GIT Cheat Sheet
This will show you files that need to be staged for a commit.
On branch masterYour branch is ahead of 'origin/master' by 1 commit.(use "git push" to publish your local commits)Changes not staged for commit:(use "git add/rm <file>..." to update what will be committed)(use "git restore <file>..." to discard changes in working directory)deleted: public/old.cssUntracked files:(use "git add <file>..." to include in what will be committed)public/new.css
This will take a directory that is not managed by git and tell git to start tracking files.
This command tells git to add all the files in the directory to a commit. NOTE,
you will have to do a
git commit later to actually make the commit
git add .
Alternatively you can add specific files
git add public/new.css
This command will allow you to save changes you aren't ready to commit so that you can do other work in the repository such as switching branches or working on other code.
The command alone won't stash untracked (new) files, to stash those at the same
git stash --include-untracked
Shows you the list of stashes you've stored
git stash list
Brings back code from a specific stash
git stash apply "Name of stash"
git stash pop
git commit -m "Your descriptive commit message"
As long as the commit has not been
git push yet you may change the message
(and the contents)
git commit -amend -m "Your corrected descriptive commit message"
This will push to whatever the
origin is, in most case this is github.
This will pull down new code from whatever the
origin is, in most case this is
Pull from original repo to update local (you can also use
upstream master if
you have multiple branches)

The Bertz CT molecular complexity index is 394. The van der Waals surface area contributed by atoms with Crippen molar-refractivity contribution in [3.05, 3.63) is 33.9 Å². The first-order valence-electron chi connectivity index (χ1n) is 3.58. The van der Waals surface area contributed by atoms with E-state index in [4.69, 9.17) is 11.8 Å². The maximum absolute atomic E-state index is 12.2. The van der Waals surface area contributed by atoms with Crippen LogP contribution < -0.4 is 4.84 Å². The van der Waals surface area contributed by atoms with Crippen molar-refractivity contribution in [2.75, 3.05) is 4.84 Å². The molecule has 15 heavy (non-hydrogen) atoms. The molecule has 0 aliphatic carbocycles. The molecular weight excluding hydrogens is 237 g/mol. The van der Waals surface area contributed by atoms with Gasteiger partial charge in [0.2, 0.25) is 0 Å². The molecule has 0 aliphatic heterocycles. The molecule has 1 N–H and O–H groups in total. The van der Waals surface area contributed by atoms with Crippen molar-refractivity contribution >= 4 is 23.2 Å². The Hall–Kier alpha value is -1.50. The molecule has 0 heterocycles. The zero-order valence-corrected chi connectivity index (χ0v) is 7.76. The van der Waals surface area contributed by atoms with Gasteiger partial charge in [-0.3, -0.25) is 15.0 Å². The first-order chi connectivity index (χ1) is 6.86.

git pull origin master
Clone an existing repository from a URL to a local directory. This will make a copy of the code from the URL and put it in a directory based on the last part of the URL
git clone <url to repository>
If you get conflicts when merging code you can undo the merge and revert to the code before the merge started.
git merge --abort
git checkout branchName
git checkout master
This will checkout the previously active branch
git checkout -
This creates a new branch using the current branch/commit as the starting point
git checkout -b newBranchName
Takes your branch back one commit, but your changes are still in the working tree
git reset HEAD~1
Takes you back to that specific commit, losing all the commits since then. You
HEAD~1 to mean "Back one commit from the current commit"
git reset --hard specificCommitName
This will let you merge changes from
git checkout branchNamegit merge --no-ff otherBranchgit push origin branchName
If you want to hack on open source projects (including this handbook) you will the following steps:
- Click Fork in upper right of repo on Github
- Clone your fork onto your computer (see above)
- Checkout a branch to contain your changes
git checkout -b <branch-name>
git fetch upstreamgit checkout mastergit merge upstream/master
Creating a PR via your Fork
If this repository is a fork, the message from github may include a link to create a pull request.
- Open your forked repo on github
- Create PR from your forked repo on github